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should potential employers use credit checks?

Nurses   (4,506 Views 45 Comments)
by smartnurse1982 smartnurse1982 (Member)

smartnurse1982 has 7 years experience and works as a Rn.

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Just would like opinions on the subject. I've noticed more potential employers using credit checks as a condition of employment.

Has your employer checked your credit? on my credit report I've noticed several looked at my credit report. Just want it to be out there why some can't secure positions.

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8,366 Visitors; 839 Posts

It can make sense. I don't think employers (nor do I think they do) should turn down a candidate on the basis of a credit report, but it can, potentially, say a lot about a candidate.

For instance, some one who has multiple lines of credit open, has defaulted on loans and is in a mound of debt, may be desperate, and desperation can lead people to do some shady things.

Whereas a stellar credit report shows that candidate is responsible.

But mostly, I think hospitals do it to see if a candidate has outstanding debt with the hospital itself.

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txredheadnurse has 39 years experience and works as a QA specialist.

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Considering how many people have really been through the wringer financially over the last two years it seems rather cruel to allow a less than stellar credit report deny a person employment.

I have heard all the pros about an indication of character, honesty, etc. What it indicates primarily is how responsibly one can manage credit which does not necessarily indicate that a person will be a dishonest, unproductive or "bad" employee. Personally I think the use of credit reports as significant deciding factor in offering employment is an excuse some employers use to subtly discriminate against individuals since credit reports also take into account one's address, overall income and other social factors in figuring their scores.

Just my :twocents:

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DogWmn works as a Patient Sitter.

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NO NO NO, it should be illegal to do a credit check for a hire. Think about the times we live in, people have fallen behind due to this crappy economy...just because their credit isn't the best dosen't mean they won't do a good job...they need the job to fix their credit.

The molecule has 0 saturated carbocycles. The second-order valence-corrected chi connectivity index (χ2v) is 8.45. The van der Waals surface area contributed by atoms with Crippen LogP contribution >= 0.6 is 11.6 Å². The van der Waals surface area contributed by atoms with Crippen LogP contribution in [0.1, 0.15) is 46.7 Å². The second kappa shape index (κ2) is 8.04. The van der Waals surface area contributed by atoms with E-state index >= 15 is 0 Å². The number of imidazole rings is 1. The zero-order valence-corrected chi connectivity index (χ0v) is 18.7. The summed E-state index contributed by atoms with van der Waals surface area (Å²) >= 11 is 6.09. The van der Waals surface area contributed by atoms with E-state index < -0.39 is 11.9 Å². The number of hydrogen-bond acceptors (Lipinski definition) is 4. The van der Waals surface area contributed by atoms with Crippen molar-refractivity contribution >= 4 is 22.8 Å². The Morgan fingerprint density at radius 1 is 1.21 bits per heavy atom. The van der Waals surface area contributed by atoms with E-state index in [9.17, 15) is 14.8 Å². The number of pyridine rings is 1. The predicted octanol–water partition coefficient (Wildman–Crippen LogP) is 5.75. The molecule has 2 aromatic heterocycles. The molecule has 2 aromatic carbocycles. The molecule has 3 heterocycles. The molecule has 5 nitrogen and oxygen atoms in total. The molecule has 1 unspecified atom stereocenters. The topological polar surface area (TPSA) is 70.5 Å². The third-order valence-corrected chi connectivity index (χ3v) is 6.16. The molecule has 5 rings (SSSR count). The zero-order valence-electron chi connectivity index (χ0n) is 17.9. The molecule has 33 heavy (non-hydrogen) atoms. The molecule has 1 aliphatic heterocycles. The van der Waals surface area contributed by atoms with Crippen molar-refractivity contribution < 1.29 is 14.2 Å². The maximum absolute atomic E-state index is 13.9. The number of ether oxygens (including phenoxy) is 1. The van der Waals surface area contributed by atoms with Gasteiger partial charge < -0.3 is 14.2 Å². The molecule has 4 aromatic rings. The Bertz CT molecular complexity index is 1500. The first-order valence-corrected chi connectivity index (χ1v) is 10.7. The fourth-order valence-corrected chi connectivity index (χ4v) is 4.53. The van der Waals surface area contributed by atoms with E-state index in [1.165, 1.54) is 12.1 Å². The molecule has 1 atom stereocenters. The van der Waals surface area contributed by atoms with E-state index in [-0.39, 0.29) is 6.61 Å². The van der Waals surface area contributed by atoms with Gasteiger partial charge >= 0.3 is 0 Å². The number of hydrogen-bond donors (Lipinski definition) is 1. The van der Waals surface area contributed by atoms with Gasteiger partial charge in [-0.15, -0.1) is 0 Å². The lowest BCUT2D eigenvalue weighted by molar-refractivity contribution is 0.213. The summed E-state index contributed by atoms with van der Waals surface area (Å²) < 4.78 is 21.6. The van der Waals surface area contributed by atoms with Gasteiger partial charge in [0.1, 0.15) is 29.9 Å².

That's like a job add I saw the other day..."unemployed need not apply", so this company wants to steal employees from another company???

The only exception should be if they have a bank/finance job that deals directly with funds.

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smartnurse1982 has 7 years experience and works as a Rn.

24,074 Visitors; 1,775 Posts

I was shocked when I saw them on my credit report. I had not checked my report in a year. It seems to have recently started because I didn't see employer inquiries on my report 2 years ago. I know a lot of people who struggled financially during nursing school(including me) so my report score isn't so great.

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Bankruptcies due to medical bills increased by nearly 50 percent in a six-year period, from 46 percent in 2001 to 62 percent in 2007, and most of those who filed for bankruptcy were middle-class, well-educated homeowners, according to a report that will be published in the August issue of The American Journal of Medicine. CNNHealth.com on June 5th, 2009

No, I don't think potential employers should be using credit checks for screening new employees. I think that the practice is unethical, poor health and uninsured or under-insured...does NOT mean lazy and irresponsible. Nor does it make it one a thief. With this being the worst economic times since the great depression, many people have fallen on hard times, no one should be denied employment because of it. (and you know, it happens!) :twocents:

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happy2learn works as a Employed at a Level 1 Trauma Center.